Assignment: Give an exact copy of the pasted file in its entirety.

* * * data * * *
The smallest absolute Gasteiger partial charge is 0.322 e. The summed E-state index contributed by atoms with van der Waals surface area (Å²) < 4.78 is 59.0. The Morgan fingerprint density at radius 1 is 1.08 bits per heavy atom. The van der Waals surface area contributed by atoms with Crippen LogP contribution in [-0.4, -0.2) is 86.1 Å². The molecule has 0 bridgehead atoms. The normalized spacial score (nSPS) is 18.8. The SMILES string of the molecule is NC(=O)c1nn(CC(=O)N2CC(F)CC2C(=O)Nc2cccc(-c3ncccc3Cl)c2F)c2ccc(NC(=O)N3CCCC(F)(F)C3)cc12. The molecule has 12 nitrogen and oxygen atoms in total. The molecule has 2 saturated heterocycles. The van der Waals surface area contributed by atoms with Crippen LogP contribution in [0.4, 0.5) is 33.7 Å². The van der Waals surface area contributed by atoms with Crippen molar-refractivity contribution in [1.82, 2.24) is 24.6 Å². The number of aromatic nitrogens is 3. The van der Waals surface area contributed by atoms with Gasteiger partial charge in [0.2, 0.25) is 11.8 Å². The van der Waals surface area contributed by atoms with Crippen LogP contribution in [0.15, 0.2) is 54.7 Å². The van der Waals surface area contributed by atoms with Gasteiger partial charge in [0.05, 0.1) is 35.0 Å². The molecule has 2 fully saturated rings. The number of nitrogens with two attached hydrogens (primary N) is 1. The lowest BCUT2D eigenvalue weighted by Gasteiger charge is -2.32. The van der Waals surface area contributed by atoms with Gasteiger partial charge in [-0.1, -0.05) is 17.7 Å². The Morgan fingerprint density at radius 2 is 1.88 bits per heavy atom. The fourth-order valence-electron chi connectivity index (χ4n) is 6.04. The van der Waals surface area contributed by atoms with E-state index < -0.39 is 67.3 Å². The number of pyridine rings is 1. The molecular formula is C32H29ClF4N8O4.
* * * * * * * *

The smallest absolute Gasteiger partial charge is 0.322 e. The summed E-state index contributed by atoms with van der Waals surface area (Å²) < 4.78 is 59.0. The Morgan fingerprint density at radius 1 is 1.08 bits per heavy atom. The van der Waals surface area contributed by atoms with Crippen LogP contribution in [-0.4, -0.2) is 86.1 Å². The molecule has 0 bridgehead atoms. The normalized spacial score (nSPS) is 18.8. The SMILES string of the molecule is NC(=O)c1nn(CC(=O)N2CC(F)CC2C(=O)Nc2cccc(-c3ncccc3Cl)c2F)c2ccc(NC(=O)N3CCCC(F)(F)C3)cc12. The molecule has 12 nitrogen and oxygen atoms in total. The molecule has 2 saturated heterocycles. The van der Waals surface area contributed by atoms with Crippen LogP contribution in [0.4, 0.5) is 33.7 Å². The van der Waals surface area contributed by atoms with Crippen molar-refractivity contribution in [1.82, 2.24) is 24.6 Å². The number of aromatic nitrogens is 3. The van der Waals surface area contributed by atoms with Gasteiger partial charge in [0.2, 0.25) is 11.8 Å². The van der Waals surface area contributed by atoms with Crippen LogP contribution in [0.15, 0.2) is 54.7 Å². The van der Waals surface area contributed by atoms with Gasteiger partial charge in [0.05, 0.1) is 35.0 Å². The molecule has 2 fully saturated rings. The number of nitrogens with two attached hydrogens (primary N) is 1. The lowest BCUT2D eigenvalue weighted by Gasteiger charge is -2.32. The van der Waals surface area contributed by atoms with Gasteiger partial charge in [-0.1, -0.05) is 17.7 Å². The Morgan fingerprint density at radius 2 is 1.88 bits per heavy atom. The fourth-order valence-electron chi connectivity index (χ4n) is 6.04. The van der Waals surface area contributed by atoms with E-state index < -0.39 is 67.3 Å². The number of pyridine rings is 1. The molecular formula is C32H29ClF4N8O4.